by JIM KNIPFEL
November 24, 2013
The DMV of Love
A few weeks ago, Morgan and I got off the train at the Brooklyn Bridge stop, asked a coffee cart man for directions to Worth Street, and found our way over to the City Clerk’s Office. There we stood in line for a few minutes, directly in front of two women bickering over why they were there and what one of them would say when they got to the front of the line. They hadn’t reached a decision yet when we made it to the counter and told a burly, gruff man with a heavy Brooklyn accent what we wanted. He handed us a slip of paper with a number on it.
“Congratulations,” he growled. “Next!”
Then we wandered down a long, wide corridor through crowds of people and vendors to the opposite end of the building. As all the available chairs had been occupied, we took a seat on the floor against the wall and waited for our number to be called. Much to our surprise and delight, we seemed to have found ourselves on the set of a Fellini film, had Fellini chosen to make a dystopian fantasy about a drab bureaucratic state.
The wall opposite us was lined with Plexiglas windows, and behind each window sat a defeated clerk. Around us were gay couples, hoodlums, swarms of screaming children, Japanese girls in short skirts and platform shoes, families speaking languages we could not identify, and massive wedding parties, complete with brides in elaborate white gowns with trains and veils. Hundreds of them, all either swirling about the dingy waiting area or sitting on the floor like us, each of them waiting for the soothing woman’s voice on the PA to call the number printed on the slip of paper they were carrying. The dirty yellow light fixtures in the ceiling cast heavy shadows and an archaic sepia glow over the scene.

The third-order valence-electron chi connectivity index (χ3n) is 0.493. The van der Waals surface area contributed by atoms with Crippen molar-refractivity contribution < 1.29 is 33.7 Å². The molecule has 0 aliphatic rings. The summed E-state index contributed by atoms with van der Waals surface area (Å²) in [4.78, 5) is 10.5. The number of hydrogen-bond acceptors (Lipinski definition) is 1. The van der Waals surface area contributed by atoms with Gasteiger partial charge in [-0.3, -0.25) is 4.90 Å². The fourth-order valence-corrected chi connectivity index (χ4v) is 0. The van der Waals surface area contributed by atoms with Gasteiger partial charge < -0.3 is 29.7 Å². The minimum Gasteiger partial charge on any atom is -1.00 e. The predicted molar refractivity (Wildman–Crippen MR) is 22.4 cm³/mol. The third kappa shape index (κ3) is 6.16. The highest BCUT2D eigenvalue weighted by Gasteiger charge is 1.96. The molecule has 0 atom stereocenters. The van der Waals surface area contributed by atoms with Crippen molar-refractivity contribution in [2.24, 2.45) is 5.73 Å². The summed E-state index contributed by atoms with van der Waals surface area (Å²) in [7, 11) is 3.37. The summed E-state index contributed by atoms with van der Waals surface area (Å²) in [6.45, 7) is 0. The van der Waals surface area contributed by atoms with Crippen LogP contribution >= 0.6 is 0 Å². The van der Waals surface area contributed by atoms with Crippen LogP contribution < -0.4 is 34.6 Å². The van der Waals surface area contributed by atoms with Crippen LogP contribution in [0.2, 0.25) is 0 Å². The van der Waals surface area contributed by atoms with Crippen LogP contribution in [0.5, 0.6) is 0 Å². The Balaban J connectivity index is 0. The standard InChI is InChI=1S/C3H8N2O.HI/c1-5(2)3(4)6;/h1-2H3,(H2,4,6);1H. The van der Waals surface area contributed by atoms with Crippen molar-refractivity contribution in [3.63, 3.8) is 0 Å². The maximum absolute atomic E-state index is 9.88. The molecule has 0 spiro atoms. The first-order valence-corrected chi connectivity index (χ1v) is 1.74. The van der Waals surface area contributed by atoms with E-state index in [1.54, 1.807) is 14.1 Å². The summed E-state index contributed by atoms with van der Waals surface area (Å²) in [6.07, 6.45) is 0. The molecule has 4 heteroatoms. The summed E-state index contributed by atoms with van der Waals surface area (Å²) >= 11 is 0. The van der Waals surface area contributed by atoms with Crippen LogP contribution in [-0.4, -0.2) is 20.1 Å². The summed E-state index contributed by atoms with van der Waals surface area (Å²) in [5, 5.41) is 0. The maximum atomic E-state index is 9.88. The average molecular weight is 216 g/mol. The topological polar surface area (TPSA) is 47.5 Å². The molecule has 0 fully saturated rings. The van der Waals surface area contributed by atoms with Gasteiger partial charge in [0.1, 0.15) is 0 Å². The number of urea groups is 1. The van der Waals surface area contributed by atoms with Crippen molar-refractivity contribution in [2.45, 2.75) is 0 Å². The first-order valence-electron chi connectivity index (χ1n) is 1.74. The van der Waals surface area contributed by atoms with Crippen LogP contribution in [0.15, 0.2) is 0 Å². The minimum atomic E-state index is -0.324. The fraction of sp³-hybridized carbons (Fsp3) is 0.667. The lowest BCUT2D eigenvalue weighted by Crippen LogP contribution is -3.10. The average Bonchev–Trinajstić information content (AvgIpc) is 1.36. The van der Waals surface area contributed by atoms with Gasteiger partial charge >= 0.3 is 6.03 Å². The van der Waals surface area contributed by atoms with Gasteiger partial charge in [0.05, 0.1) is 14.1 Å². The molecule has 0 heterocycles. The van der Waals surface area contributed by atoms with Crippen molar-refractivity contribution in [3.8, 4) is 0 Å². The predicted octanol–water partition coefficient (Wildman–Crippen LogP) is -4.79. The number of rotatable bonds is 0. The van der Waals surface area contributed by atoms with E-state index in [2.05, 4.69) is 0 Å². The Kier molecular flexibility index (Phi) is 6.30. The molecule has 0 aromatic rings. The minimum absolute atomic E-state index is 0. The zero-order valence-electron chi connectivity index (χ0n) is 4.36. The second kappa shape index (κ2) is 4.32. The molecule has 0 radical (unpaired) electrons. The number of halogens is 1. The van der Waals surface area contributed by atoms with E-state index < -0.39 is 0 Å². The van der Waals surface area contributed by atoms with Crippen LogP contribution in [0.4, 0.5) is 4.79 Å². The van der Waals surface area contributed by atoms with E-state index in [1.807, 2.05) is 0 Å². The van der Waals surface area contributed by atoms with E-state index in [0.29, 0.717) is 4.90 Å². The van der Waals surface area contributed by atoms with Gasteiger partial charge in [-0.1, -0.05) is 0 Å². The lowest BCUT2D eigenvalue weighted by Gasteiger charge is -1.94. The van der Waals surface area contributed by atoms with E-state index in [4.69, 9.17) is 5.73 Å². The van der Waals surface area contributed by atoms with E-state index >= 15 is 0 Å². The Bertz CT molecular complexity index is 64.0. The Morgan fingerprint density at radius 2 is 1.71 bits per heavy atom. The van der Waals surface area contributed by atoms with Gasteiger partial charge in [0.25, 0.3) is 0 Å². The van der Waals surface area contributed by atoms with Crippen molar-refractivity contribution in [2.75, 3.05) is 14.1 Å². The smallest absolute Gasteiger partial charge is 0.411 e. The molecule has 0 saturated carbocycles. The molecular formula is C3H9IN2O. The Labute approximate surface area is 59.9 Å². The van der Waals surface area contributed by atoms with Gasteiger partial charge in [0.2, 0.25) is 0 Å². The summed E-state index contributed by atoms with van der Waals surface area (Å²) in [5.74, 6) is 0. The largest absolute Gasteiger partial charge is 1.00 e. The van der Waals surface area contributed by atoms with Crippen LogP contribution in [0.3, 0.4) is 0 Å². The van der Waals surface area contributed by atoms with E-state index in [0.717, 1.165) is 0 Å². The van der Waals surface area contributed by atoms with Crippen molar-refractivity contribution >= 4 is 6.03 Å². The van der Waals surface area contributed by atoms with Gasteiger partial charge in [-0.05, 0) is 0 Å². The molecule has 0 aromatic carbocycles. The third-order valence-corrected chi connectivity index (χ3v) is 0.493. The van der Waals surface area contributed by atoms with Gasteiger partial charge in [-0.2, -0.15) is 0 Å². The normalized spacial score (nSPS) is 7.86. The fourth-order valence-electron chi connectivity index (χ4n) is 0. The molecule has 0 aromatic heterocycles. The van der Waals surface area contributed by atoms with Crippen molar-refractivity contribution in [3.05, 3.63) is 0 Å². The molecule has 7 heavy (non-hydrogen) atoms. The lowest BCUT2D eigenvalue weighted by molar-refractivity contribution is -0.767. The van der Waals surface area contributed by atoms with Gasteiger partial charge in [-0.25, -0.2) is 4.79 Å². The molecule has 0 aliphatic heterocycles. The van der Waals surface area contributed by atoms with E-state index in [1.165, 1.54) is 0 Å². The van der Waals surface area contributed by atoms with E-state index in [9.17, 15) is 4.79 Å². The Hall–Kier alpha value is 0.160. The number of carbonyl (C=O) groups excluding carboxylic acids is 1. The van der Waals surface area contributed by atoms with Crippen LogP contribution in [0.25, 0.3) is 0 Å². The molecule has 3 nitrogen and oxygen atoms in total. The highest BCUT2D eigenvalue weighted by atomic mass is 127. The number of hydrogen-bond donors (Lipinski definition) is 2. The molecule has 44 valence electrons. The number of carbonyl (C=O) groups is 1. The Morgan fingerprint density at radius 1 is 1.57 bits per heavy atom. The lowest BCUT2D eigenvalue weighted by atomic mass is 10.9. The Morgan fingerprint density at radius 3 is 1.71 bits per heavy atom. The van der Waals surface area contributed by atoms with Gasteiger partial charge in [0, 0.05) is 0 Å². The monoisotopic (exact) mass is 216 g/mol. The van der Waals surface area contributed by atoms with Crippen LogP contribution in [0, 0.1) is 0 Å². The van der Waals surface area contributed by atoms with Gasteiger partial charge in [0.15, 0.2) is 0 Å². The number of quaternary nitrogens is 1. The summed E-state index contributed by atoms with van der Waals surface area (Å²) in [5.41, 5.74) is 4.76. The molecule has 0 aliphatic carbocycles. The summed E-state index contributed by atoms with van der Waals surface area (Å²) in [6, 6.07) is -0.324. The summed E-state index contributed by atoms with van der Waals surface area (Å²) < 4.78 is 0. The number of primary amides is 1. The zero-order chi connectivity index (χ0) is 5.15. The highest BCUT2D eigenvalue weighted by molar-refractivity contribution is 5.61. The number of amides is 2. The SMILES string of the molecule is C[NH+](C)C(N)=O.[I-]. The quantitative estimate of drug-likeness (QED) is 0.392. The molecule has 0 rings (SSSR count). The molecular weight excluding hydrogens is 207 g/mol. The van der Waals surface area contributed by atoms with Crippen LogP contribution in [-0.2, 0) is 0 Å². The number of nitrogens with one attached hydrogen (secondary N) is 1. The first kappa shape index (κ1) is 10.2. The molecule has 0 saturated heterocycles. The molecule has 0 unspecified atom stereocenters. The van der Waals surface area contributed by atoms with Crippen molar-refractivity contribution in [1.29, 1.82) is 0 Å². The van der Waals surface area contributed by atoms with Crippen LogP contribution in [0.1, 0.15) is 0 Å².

Two hours later our number finally came up, but as we approached our assigned window an Eastern European bride in a long white dress knocked us aside as she and her party of twelve commandeered the waiting clerk’s attention. They didn’t look like the kind of people who should be messed with. After a few moments of confusion we were directed into a back hallway. Still unsure where the hell we were supposed to go from there, we were finally directed through a fire door and around a corner to an unmarked office where a harried woman sat at a desk, answering a phone that never stopped ringing.